student life

Talk reveals ‘healthy’ masculinity


Brian Morin, Laura Eads and Eric Love lead a presentation in the Neil Marshal Grand Hall Thursdy afternoon to discuss the promotion of healthy behavior in male students. David Crosman Buy Photos

The Commission of Multicultural Understanding invited IU faculty and staff members on March 7 to discuss problems concerning masculinity on campus.

Eads and Brian Morin, the co-conveners of COMU, named the meeting “Teachable Moments Committee Staff Luncheon.” Eads and Morin both said their main purpose was to bring faculty and staff together to discuss relative issues on campus so they could promote healthy masculinity in their lives and workplaces.

“I wanted to get us to start having conversations and get people sharing ideas and forming partnerships,” Eads said. “We know that all these people here are interested in this, so if we go back to our office and they need help with something, we have like 60 or so colleagues that we could call and ask and try to make this a place where men and people who identify as male could come and feel like they can express themselves in a healthy way and don’t feel like they have to live up to negative stereotypes.”

Eads, who also works as associate director of Student Support Programs and Conduct, says she sees a disproportionately high number of males in the judicial conduct system.

“They are the main perpetrators of crime,” Eads said. “We’re trying to combat that and say that there’s more to being masculine than some of these negative stereotypes. ”
Morin, assistant director for Office of First Year Experience Programs, said the event would help faculty and staff realize they have colleagues who care about the same issues.

“Sometimes when you’re doing work with social justice, you feel like you’re doing it alone, and it’s helpful to see that there’s other people doing it with you,” Morin said.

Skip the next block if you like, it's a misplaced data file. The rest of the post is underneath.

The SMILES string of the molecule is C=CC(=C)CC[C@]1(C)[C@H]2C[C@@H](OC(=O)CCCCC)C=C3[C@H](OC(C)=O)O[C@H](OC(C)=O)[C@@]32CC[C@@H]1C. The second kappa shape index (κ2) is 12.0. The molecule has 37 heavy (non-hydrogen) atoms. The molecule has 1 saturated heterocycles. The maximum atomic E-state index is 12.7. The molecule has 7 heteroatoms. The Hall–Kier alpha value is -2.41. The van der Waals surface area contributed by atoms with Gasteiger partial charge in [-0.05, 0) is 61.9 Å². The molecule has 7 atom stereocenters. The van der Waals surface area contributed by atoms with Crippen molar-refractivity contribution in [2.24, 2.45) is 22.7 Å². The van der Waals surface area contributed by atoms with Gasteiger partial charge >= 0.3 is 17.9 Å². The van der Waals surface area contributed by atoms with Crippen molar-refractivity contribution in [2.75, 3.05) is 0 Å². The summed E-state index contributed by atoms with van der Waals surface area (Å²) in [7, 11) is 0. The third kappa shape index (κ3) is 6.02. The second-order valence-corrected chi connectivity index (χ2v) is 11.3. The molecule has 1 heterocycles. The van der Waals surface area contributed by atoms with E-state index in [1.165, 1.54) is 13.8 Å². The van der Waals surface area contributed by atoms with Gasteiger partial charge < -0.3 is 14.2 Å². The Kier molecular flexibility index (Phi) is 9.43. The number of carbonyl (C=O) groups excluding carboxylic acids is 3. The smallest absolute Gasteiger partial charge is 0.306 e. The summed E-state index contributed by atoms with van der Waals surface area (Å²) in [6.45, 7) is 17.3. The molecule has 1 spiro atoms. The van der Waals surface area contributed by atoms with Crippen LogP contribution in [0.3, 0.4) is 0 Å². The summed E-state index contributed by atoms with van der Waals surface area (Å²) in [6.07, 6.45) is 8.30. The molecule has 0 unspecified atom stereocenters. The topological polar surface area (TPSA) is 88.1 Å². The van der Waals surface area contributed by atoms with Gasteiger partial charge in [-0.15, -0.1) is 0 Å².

The first question to start off the discussion asked for the most current song attendees listened to.

Lyman Montgomery, a Residential Programs and Services human resources consultant, said the song that came to mind was a song he didn’t like.

“I don’t like it because it’s a racially charged song,” Montgomery said. “It’s by Rick Ross and it’s called “These N-Words Can’t Hold Me Back.”

Montgomery said that as a man, he felt perspectives of masculinity have shifted over time. For example, his father’s definition of masculinity was a hard-working man who comes home smelling like a workout. Montgomery said his son’s definition of masculinity was having “swag.”

He said masculinity in general was defined by having confidence and being vulnerable.
The group talked more about certain terms that society gives men to live by, such as “man up.”

Sarah Nagy said we live in a “box-checking culture” where you’re either feminine or you’re masculine. This culture reaches to careers and gender-associated jobs.
In the end, a group shared what they defined as healthy masculinity.

Laura Wheaton, assistant director for development at Residential Program Services, spoke for her group and said healthy masculinity blends responsibility with compassion for others.

“Without that, you can’t be a man in society,” Wheaton said.

COMU is a group of students, staff and faculty dedicated to increasing multicultural understanding on campus. COMU puts together programs throughout the year, ranging from retreats to discussions about policy issues, Eads said.

“Basically anything dealing with multicultural understanding, we would take it on in various different ways,” Eads said.

Wheaton said that she is also part of a committee that organizes educational opportunities relating to diversity, inclusion and social justice issues.

“Since I serve on that committee, I wanted to find out what else was going on campus,” Wheaton said. “And how we might be able to connect and maybe share resources and get some other ideas on how we can educate our staff. I also want to get to know more people.”

Wheaton said she believes learning about multiculturalism is important at IU.

“There’s no place more multicultural than the university,” Wheaton said. “It’s becoming the microcosm of the world. We have to be able to understand other cultures and just other ways of being and not judge them.”

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